The Concept Holding Your Students Back

Module 1  Introduction To Proportional Reasoning3 Lessons

Module 2  Understanding Measurement4 Lessons

Module 3  Understanding Comparison3 Lessons

Module 4  Spatial, Counting, and Additive Thinking4 Lessons

Module 5  Diving Into Multiplicative Thinking5 Lessons

Module 6  Ratios4 Lessons

Module 7  Sparking Curiosity With Ratios4 Lessons

Module 8  Proportional Relationships4 Lessons

Module 9  Putting It All Together5 Lessons
Lesson 2 – Absolute Thinking vs. Relative Thinking
According to the Paying Attention To Proportional Reasoning document, “The essence of proportional reasoning is the consideration of number in relative terms, rather than absolute terms.”
So, what does it mean to use absolute thinking vs. relative thinking? We’ll start to unpack these ideas in this lesson!
What You’ll Learn
 What it means to use absolute thinking versus relative thinking.
Action Item
Be sure to view the discussion prompt below and engage in a reflection based on the prompts. Sharing your reflection by replying to the discussion prompt is a great way to solidify your new learning and ensure that it sticks instead of washing away like footprints in the sand.
Make Math Moments Academy › Forums › Lesson 2 – Absolute Thinking vs. Relative Thinking – Discussion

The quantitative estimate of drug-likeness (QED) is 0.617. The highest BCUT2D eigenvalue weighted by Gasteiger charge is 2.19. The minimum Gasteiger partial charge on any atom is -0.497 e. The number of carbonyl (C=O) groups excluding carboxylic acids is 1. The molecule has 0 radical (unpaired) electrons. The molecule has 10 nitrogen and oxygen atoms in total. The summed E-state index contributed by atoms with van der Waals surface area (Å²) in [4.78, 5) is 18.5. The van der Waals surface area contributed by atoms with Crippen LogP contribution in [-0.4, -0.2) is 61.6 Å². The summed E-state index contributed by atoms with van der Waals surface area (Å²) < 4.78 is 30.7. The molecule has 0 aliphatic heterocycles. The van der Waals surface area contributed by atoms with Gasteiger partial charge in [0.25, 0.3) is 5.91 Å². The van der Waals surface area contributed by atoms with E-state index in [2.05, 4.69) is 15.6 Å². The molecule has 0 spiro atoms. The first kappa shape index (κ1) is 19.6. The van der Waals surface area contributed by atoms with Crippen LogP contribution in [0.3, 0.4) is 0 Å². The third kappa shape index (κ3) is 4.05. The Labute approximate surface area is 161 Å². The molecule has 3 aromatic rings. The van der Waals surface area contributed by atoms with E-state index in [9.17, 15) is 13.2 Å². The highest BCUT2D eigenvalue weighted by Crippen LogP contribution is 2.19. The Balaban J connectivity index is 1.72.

Lesson 2 – Absolute Thinking vs. Relative Thinking – Discussion
Posted by Kyle Pearce on December 6, 2019 at 5:04 amWhat does proportional reasoning mean to you and why is it important?
Reflect on how proportional reasoning connects to your context by referencing the content, curriculum, and grade level of the students you teach.
Share your reflections and any wonders you still have.
Stephanie Pritchett replied 5 months ago 40 Members · 69 Replies 
69 Replies

I’m really digging the openness of the example Kyle showed in this video. All kids can stake a claim to either scenario and there’s no wrong answer. As the teacher, I like how I don’t have to “hunt” around he class for a correct response, rather I can focus on students’ arguments and use of context for their claim instead.

Fantastic, @PatrickKosal!
That’s definitely the idea. I’m happy to see that you’re working through this course. It’s a doozie and I’m excited to learn alongside you throughout it!

Being 8 weeks into distance learning with fifth graders, I’m burnt out. BUT then I saw the, ‘What shape is more purple?” slide and got excited. I can’t wait to show my students and know how to guide them based on their responses. This will be a great way to really make sure the last three weeks of distance learning are productive and fun.

Fantastic to hear! Did you get a chance to try it ?


I am an instructional support teacher for grades 1 – 6 plus will be teaching gr. 7/8 math in the fall. The delving into proportional reasoning is going to be a great thing for me to do! I hope to become better at thinking “on my feet” because I will have a better understanding of this concept. I have always been the person who follows the steps and comes up with the “correct” answer. The idea of being creative and having discussions and debates about how to find the “correct” answer is still fairly new to me.